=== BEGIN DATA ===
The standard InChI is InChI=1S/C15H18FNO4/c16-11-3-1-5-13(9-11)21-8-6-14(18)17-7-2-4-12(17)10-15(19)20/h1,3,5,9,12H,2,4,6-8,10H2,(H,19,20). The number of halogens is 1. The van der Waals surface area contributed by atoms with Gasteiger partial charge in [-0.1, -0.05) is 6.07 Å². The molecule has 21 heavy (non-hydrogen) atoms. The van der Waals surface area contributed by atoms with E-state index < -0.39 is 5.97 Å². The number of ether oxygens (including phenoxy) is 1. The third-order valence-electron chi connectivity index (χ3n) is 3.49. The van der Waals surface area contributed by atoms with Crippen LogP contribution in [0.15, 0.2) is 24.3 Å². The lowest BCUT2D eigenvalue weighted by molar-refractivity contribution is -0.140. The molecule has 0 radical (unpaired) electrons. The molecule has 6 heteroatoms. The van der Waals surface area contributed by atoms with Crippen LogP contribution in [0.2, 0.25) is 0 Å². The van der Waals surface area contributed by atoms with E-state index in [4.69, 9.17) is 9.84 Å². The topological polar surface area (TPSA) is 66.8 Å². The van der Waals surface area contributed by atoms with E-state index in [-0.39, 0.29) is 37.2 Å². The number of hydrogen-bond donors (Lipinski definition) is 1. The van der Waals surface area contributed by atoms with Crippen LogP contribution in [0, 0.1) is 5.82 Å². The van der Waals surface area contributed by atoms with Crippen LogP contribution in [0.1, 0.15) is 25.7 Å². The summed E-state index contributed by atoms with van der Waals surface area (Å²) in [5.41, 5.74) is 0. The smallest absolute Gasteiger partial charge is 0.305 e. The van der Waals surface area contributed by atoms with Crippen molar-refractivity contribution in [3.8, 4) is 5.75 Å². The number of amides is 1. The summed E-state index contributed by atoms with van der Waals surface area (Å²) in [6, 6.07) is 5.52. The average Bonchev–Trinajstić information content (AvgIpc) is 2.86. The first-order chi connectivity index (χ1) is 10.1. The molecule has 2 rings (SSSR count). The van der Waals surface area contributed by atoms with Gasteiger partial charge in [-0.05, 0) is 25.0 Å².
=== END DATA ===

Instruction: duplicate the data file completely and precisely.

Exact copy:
The standard InChI is InChI=1S/C15H18FNO4/c16-11-3-1-5-13(9-11)21-8-6-14(18)17-7-2-4-12(17)10-15(19)20/h1,3,5,9,12H,2,4,6-8,10H2,(H,19,20). The number of halogens is 1. The van der Waals surface area contributed by atoms with Gasteiger partial charge in [-0.1, -0.05) is 6.07 Å². The molecule has 21 heavy (non-hydrogen) atoms. The van der Waals surface area contributed by atoms with E-state index < -0.39 is 5.97 Å². The number of ether oxygens (including phenoxy) is 1. The third-order valence-electron chi connectivity index (χ3n) is 3.49. The van der Waals surface area contributed by atoms with Crippen LogP contribution in [0.15, 0.2) is 24.3 Å². The lowest BCUT2D eigenvalue weighted by molar-refractivity contribution is -0.140. The molecule has 0 radical (unpaired) electrons. The molecule has 6 heteroatoms. The van der Waals surface area contributed by atoms with Crippen LogP contribution in [0.2, 0.25) is 0 Å². The van der Waals surface area contributed by atoms with E-state index in [4.69, 9.17) is 9.84 Å². The topological polar surface area (TPSA) is 66.8 Å². The van der Waals surface area contributed by atoms with E-state index in [-0.39, 0.29) is 37.2 Å². The number of hydrogen-bond donors (Lipinski definition) is 1. The van der Waals surface area contributed by atoms with Crippen LogP contribution in [0, 0.1) is 5.82 Å². The van der Waals surface area contributed by atoms with Crippen LogP contribution in [0.1, 0.15) is 25.7 Å². The summed E-state index contributed by atoms with van der Waals surface area (Å²) in [5.41, 5.74) is 0. The smallest absolute Gasteiger partial charge is 0.305 e. The van der Waals surface area contributed by atoms with Crippen molar-refractivity contribution in [3.8, 4) is 5.75 Å². The number of amides is 1. The summed E-state index contributed by atoms with van der Waals surface area (Å²) in [6, 6.07) is 5.52. The average Bonchev–Trinajstić information content (AvgIpc) is 2.86. The first-order chi connectivity index (χ1) is 10.1. The molecule has 2 rings (SSSR count). The van der Waals surface area contributed by atoms with Gasteiger partial charge in [-0.05, 0) is 25.0 Å².